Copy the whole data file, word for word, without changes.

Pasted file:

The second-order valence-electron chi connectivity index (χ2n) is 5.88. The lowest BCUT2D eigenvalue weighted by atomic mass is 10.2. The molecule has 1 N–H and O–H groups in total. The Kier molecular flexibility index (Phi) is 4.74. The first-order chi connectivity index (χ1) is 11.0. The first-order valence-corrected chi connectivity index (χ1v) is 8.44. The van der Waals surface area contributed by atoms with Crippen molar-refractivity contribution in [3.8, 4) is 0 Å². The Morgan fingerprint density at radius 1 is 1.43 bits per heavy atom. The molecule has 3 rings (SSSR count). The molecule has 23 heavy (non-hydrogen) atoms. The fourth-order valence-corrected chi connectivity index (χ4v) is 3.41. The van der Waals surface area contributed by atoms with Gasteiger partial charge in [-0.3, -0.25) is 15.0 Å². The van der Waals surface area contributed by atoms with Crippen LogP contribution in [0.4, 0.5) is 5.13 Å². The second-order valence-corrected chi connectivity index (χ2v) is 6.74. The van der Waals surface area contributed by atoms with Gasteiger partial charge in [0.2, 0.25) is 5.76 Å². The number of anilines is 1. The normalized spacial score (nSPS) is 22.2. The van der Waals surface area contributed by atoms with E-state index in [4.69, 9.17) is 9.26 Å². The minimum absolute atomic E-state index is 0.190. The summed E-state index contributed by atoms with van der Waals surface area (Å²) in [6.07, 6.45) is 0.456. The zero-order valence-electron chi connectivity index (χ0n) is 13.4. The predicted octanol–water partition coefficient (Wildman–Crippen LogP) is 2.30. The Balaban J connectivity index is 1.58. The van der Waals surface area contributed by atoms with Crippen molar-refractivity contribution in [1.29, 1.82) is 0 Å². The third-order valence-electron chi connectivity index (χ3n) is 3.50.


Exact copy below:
The second-order valence-electron chi connectivity index (χ2n) is 5.88. The lowest BCUT2D eigenvalue weighted by atomic mass is 10.2. The molecule has 1 N–H and O–H groups in total. The Kier molecular flexibility index (Phi) is 4.74. The first-order chi connectivity index (χ1) is 11.0. The first-order valence-corrected chi connectivity index (χ1v) is 8.44. The van der Waals surface area contributed by atoms with Crippen molar-refractivity contribution in [3.8, 4) is 0 Å². The Morgan fingerprint density at radius 1 is 1.43 bits per heavy atom. The molecule has 3 rings (SSSR count). The molecule has 23 heavy (non-hydrogen) atoms. The fourth-order valence-corrected chi connectivity index (χ4v) is 3.41. The van der Waals surface area contributed by atoms with Gasteiger partial charge in [-0.3, -0.25) is 15.0 Å². The van der Waals surface area contributed by atoms with Crippen LogP contribution in [0.4, 0.5) is 5.13 Å². The second-order valence-corrected chi connectivity index (χ2v) is 6.74. The van der Waals surface area contributed by atoms with Gasteiger partial charge in [0.2, 0.25) is 5.76 Å². The number of anilines is 1. The normalized spacial score (nSPS) is 22.2. The van der Waals surface area contributed by atoms with E-state index in [4.69, 9.17) is 9.26 Å². The minimum absolute atomic E-state index is 0.190. The summed E-state index contributed by atoms with van der Waals surface area (Å²) in [6.07, 6.45) is 0.456. The zero-order valence-electron chi connectivity index (χ0n) is 13.4. The predicted octanol–water partition coefficient (Wildman–Crippen LogP) is 2.30. The Balaban J connectivity index is 1.58. The van der Waals surface area contributed by atoms with Crippen molar-refractivity contribution in [1.29, 1.82) is 0 Å². The third-order valence-electron chi connectivity index (χ3n) is 3.50.